Early on, discuss payment schedules with your Architect and Contractor and agree on how the financial aspects of the project will work. Unlike the US or Canada, contractors here do not operate with a huge financial cushion. They will need to pay for materials, as they are delivered to the jobsite and pay their workers on a weekly (usually Friday) basis. For this reason, the contractor needs to have access to funds weekly in a timely manner. One way to handle this is to leave your architect or contractor a series of checks you have already signed on your bank account at home with the understanding that no funds will be in the account until you place them there. When it is necessary for a payment to be made, you will deposit the funds and let the architect / contractor know they are in the account and he can cash the check. Another way to handle this is to set up an account through Monex, where you can wire US funds and your contractor can pick them up the next day. Monex does not charge a fee for this service, but makes their money by paying slightly less on the exchange rate to provide a modest profit. This is the fastest, most dependable way we have found to get money to contractors without risking having a lot of money sitting in Mexico in the control of others. It does mean that you, or someone with access to your funds in your country needs to be available every week to make this transfer. Using this method, you control the purse strings at all times.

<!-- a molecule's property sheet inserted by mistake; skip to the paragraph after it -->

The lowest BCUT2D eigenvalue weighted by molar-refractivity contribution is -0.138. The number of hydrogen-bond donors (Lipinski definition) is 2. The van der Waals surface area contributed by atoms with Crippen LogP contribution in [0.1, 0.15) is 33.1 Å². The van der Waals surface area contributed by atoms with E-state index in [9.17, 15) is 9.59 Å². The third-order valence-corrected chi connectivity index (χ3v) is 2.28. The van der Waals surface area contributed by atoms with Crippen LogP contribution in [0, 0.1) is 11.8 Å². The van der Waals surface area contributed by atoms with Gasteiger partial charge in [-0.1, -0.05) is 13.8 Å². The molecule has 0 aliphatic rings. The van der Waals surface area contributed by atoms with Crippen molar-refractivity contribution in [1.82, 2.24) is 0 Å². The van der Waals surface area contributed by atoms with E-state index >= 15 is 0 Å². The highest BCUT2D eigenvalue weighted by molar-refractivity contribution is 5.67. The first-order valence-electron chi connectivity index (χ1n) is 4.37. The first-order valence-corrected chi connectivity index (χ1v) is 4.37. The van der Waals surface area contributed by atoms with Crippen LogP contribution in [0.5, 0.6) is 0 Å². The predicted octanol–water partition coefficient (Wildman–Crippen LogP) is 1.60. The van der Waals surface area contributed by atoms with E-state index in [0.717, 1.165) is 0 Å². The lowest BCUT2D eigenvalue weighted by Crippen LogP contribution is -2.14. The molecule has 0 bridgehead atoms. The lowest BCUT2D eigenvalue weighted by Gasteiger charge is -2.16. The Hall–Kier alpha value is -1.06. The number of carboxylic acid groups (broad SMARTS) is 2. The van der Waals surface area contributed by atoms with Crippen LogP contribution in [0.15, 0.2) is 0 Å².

If you are in Mexico during construction, this is also an excellent way to do it. You can open an account with Monex at no cost then write US Dollar checks to your architect or contractor and he can take the check to Monex and cash it the same day.